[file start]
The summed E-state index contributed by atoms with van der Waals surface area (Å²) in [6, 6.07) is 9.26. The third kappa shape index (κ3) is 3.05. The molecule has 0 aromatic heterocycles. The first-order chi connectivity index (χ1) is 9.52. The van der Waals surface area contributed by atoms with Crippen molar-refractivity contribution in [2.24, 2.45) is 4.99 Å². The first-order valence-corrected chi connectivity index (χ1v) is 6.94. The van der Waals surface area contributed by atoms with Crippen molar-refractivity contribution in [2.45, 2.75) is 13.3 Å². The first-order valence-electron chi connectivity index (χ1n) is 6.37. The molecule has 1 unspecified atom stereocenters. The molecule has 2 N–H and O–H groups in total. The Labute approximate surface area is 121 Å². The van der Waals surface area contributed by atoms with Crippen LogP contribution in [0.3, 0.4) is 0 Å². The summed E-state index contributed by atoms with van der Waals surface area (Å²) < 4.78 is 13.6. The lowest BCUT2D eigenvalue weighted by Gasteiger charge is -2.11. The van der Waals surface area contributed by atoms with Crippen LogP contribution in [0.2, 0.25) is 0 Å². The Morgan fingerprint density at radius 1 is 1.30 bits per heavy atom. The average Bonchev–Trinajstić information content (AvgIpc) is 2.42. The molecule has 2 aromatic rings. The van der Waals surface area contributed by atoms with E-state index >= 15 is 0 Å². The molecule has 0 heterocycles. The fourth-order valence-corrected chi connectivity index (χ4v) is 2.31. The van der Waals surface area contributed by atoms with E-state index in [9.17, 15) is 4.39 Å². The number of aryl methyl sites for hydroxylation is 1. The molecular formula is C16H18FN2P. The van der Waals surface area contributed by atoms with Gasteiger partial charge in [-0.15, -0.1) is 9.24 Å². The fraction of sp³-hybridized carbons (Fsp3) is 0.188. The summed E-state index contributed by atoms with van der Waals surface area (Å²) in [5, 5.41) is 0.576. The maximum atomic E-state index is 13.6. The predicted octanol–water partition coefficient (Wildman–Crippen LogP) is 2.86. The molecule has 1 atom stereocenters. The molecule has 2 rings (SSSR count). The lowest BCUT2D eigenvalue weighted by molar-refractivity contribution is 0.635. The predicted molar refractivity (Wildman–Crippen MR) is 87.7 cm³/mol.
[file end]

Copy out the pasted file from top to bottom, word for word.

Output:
The summed E-state index contributed by atoms with van der Waals surface area (Å²) in [6, 6.07) is 9.26. The third kappa shape index (κ3) is 3.05. The molecule has 0 aromatic heterocycles. The first-order chi connectivity index (χ1) is 9.52. The van der Waals surface area contributed by atoms with Crippen molar-refractivity contribution in [2.24, 2.45) is 4.99 Å². The first-order valence-corrected chi connectivity index (χ1v) is 6.94. The van der Waals surface area contributed by atoms with Crippen molar-refractivity contribution in [2.45, 2.75) is 13.3 Å². The first-order valence-electron chi connectivity index (χ1n) is 6.37. The molecule has 1 unspecified atom stereocenters. The molecule has 2 N–H and O–H groups in total. The Labute approximate surface area is 121 Å². The van der Waals surface area contributed by atoms with Crippen LogP contribution in [0.3, 0.4) is 0 Å². The summed E-state index contributed by atoms with van der Waals surface area (Å²) < 4.78 is 13.6. The lowest BCUT2D eigenvalue weighted by Gasteiger charge is -2.11. The van der Waals surface area contributed by atoms with Crippen LogP contribution in [0.2, 0.25) is 0 Å². The Morgan fingerprint density at radius 1 is 1.30 bits per heavy atom. The average Bonchev–Trinajstić information content (AvgIpc) is 2.42. The molecule has 2 aromatic rings. The van der Waals surface area contributed by atoms with E-state index >= 15 is 0 Å². The molecule has 0 heterocycles. The fourth-order valence-corrected chi connectivity index (χ4v) is 2.31. The van der Waals surface area contributed by atoms with E-state index in [9.17, 15) is 4.39 Å². The number of aryl methyl sites for hydroxylation is 1. The molecular formula is C16H18FN2P. The van der Waals surface area contributed by atoms with Gasteiger partial charge in [-0.15, -0.1) is 9.24 Å². The fraction of sp³-hybridized carbons (Fsp3) is 0.188. The summed E-state index contributed by atoms with van der Waals surface area (Å²) in [5, 5.41) is 0.576. The maximum atomic E-state index is 13.6. The predicted octanol–water partition coefficient (Wildman–Crippen LogP) is 2.86. The molecule has 1 atom stereocenters. The molecule has 2 rings (SSSR count). The lowest BCUT2D eigenvalue weighted by molar-refractivity contribution is 0.635. The predicted molar refractivity (Wildman–Crippen MR) is 87.7 cm³/mol.